THIS ARTICLE IS A READER FAVORITE AND WAS ORIGINALLY PUBLISHED IN JUNE 2013.
I have this vision of meeting my sons’ guardian angels in heaven. I’ll know which ones they are. There will be four of them, huddled together, exhaustion lining their angelic faces. They’ll probably be catching a well-deserved nap.
Because watching out for my boys had to have been an exhausting feat.
From homemade bike ramps fashioned for racing on the sidewalk to platforms perched in tall trees — they scrounged and built, and even defied gravity at times.
I can’t tell you how many times I paused at a shriek or howl to wonder, “Is that a hurt yell or just a boy yell? Do I go racing around the corner, ready to call 911 or not?”
There were falls and bumps and bruises and casts…but there was a huge amount of fun and learning going on out there. Notice I said, “OUT there.” Yes, outside — in the midst of the heat and sun (and my boys are all redheaded), they played and played and played.
And today, if you ask any of them what they remember of childhood, it’s likely times spent outside with their brothers.
Why is outside time so important?
It’s usually boy-initiated.
And that lays a foundation for so much—it develops language skills, helps them learn how to interact with their peers, and teaches them to recognize and solve problems. Basically, boy-initiated play helps our boys figure out their place in the world and what to do about it.
It provides hands-on experience with real-life materials.
Abstract science and math concepts are discovered and reinforced when boys actually interact with the physical world around them. They’ll learn what to do when a stick is too long to fit in between those boards and how to calculate the length of rope needed for their next obstacle course. The first guys to discover scientific concepts went out and observed the natural world and our boys can learn the same way.
It develops imagination and creative problem-solving.
Anyone can memorize and recite facts, but the boy who can look at a problem imaginatively and come up with a new solution sets himself apart from the rest.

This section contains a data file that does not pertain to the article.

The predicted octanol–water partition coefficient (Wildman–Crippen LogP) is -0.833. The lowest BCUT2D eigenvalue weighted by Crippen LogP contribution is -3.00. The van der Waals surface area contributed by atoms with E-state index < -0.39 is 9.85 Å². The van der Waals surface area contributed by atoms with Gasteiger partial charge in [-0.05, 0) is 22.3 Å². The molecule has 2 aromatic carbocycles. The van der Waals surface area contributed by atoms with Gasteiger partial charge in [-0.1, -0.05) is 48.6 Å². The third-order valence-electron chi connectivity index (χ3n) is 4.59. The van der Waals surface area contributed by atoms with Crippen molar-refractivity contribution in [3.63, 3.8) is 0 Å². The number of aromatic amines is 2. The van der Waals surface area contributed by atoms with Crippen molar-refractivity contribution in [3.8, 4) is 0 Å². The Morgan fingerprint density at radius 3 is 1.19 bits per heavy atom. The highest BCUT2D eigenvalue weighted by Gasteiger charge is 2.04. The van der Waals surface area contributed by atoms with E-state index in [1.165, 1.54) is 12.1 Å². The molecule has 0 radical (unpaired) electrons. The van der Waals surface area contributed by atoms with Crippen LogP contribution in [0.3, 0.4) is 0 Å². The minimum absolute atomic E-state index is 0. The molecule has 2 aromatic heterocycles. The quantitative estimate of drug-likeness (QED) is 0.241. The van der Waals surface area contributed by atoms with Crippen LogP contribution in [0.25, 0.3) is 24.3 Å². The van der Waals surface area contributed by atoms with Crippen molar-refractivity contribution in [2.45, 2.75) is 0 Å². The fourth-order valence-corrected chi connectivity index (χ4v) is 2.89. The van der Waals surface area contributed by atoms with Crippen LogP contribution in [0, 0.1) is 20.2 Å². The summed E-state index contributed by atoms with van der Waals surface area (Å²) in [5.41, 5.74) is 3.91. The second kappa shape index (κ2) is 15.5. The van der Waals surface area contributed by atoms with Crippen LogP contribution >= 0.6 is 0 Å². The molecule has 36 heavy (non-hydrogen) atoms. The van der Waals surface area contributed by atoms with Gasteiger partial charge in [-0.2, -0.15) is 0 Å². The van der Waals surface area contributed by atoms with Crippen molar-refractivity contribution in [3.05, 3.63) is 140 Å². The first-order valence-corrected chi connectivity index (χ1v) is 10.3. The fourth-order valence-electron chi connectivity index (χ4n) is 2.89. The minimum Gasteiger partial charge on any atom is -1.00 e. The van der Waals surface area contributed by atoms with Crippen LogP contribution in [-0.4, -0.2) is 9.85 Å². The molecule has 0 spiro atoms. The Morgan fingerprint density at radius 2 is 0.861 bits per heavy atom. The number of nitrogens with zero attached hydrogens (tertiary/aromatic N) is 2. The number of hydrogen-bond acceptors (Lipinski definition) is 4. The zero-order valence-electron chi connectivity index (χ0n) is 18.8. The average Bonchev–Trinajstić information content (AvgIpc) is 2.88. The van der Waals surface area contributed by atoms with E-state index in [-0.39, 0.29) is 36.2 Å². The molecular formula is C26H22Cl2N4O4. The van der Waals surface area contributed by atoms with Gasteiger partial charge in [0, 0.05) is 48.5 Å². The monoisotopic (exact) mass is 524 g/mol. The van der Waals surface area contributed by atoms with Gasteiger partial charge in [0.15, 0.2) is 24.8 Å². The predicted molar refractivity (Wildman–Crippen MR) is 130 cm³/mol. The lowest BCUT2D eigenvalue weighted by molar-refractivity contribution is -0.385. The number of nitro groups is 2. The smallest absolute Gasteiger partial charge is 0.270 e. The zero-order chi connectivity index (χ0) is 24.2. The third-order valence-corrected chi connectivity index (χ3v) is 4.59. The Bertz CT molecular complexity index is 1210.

It increases opportunity for cooperation, empathy, and even impulse control.
Mom can say a thousand times, “We don’t do that,” but if a boy gets corrected by another boy, that sticks in his memory. Our boys see the real life value of some of the parameters we’ve already tried to set.
how DO WE encourage outside play?
Eliminate or curtail screen time. Get them outside!
Step away from adult-organized activities and over-scheduling. Boys need time for self-initiated play.
Provide simple toys and natural materials. Boxes (the best!), wood, sand, clay, mud, sticks, water, and rocks are the stuff of imagination and fun.
Encourage some outdoor play every day. Get out the swim trunks and let them go out in a summer rain shower. Hoses, buckets, water bottles, and plenty of sunscreen will help them fight the sun and high temperatures, and still have fun.
Do some outdoor work together — washing the car, lawn care, and even gardening are great activities to help them get involved. Let them begin by helping you, but don’t be surprised (or annoyed) if it evolves into play.
In today’s over-screened, over-scheduled, success-driven culture, our boys need some time to play. Show them the value of imagination and trust them with their own play time.